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Limehouse Declaration

Issued by Shirley Williams, David Owen, Bill Rodgers and Roy Jenkins to the Press
Association on 25th January 1981

The calamitous outcome of the Labour Party Wembley conference demands a new
start in British politics. A handful of trade union leaders can now dictate the choice of
a future Prime Minister.

The conference disaster is the culmination of a long process by which the Labour
Party has moved steadily away from its roots in the people of this country and its
commitment to parliamentary government.

We propose to set up a Council for Social Democracy. Our intention is to rally all
those who are committed to the values, principles and policies of social democracy.

We seek to reverse Britain’s economic decline. We want to create an open, classless


and more equal society, one which rejects ugly prejudices based upon sex, race or
religion.

A first list of those who have agreed to support the council will be announced at an
early date.

Some of them have been actively and continuously engaged in Labour politics. A few
were so engaged in the past, but have ceased to be so recently. Others have been
mainly active in spheres outside party politics.

We do not believe the fight for the ideals we share and for the recovery of our country
should be limited only to politicians. It will need the support of men and women in
all parts of our society.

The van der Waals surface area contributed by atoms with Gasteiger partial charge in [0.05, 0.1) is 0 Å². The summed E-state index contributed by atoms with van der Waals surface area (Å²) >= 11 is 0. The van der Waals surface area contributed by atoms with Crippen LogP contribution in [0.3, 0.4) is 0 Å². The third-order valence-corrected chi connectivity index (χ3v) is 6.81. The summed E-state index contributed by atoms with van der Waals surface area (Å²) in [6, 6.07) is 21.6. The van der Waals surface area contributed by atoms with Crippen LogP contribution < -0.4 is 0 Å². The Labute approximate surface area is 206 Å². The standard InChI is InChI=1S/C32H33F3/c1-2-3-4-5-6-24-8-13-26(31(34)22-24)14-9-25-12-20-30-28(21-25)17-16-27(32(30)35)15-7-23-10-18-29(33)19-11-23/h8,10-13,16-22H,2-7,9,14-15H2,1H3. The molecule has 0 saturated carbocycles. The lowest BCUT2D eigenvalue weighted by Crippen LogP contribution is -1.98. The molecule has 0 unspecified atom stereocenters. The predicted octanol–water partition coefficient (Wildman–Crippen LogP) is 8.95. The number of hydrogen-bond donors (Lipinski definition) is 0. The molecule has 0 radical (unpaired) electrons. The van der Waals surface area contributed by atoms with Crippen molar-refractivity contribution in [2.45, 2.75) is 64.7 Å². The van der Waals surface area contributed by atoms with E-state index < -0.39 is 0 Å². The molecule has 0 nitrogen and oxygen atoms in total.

The council will represent a coming together of several streams: politicians who
recognise that the drift towards extremism in the Labour Party is not compatible with
the democratic traditions of the party they joined and those from outside politics who
believe that the country cannot be saved without changing the sterile and rigid
framework into which the British political system has increasingly fallen in the last
two decades.

We do not believe in the politics of an inert centre merely representing the lowest
common denominator between two extremes.

We want more, not less, radical change in our society, but with a greater stability of
direction.

Our economy needs a healthy public sector and a healthy private sector without
frequent frontier changes.

We want to eliminate poverty and promote greater equality without stifling enterprise
or imposing bureaucracy from the centre. We need the innovating strength of a
competitive economy with a fair distribution of rewards.
We favour competitive public enterprise, co-operative ventures and profit sharing.

There must be more decentralisation of decision making in industry and government,


together with an effective and practical system of democracy at work.

The quality of our public and community services must be improved and they must be
made more responsive to people’s needs. We do not accept that mass unemployment
is inevitable. A number of countries, mainly those with social democratic
governments, have managed to combine high employment with low inflation.

Britain needs to recover its self-confidence and be outward-looking, rather than


isolationist, xenophobic or neutralist.

We want Britain to play a full and constructive role within the framework of the
European Community, Nato, the United Nations and the Commonwealth.

It is only within such a multi-lateral framework that we can hope to negotiate


international agreements covering arms control and disarmament and to grapple
effectively with the poverty of the Third World.

We recognise that for those people who have given much of their lives to the Labour
Party, the choice that lies ahead will be deeply painful. But we believe that the need
for a realignment of British politics must now be faced.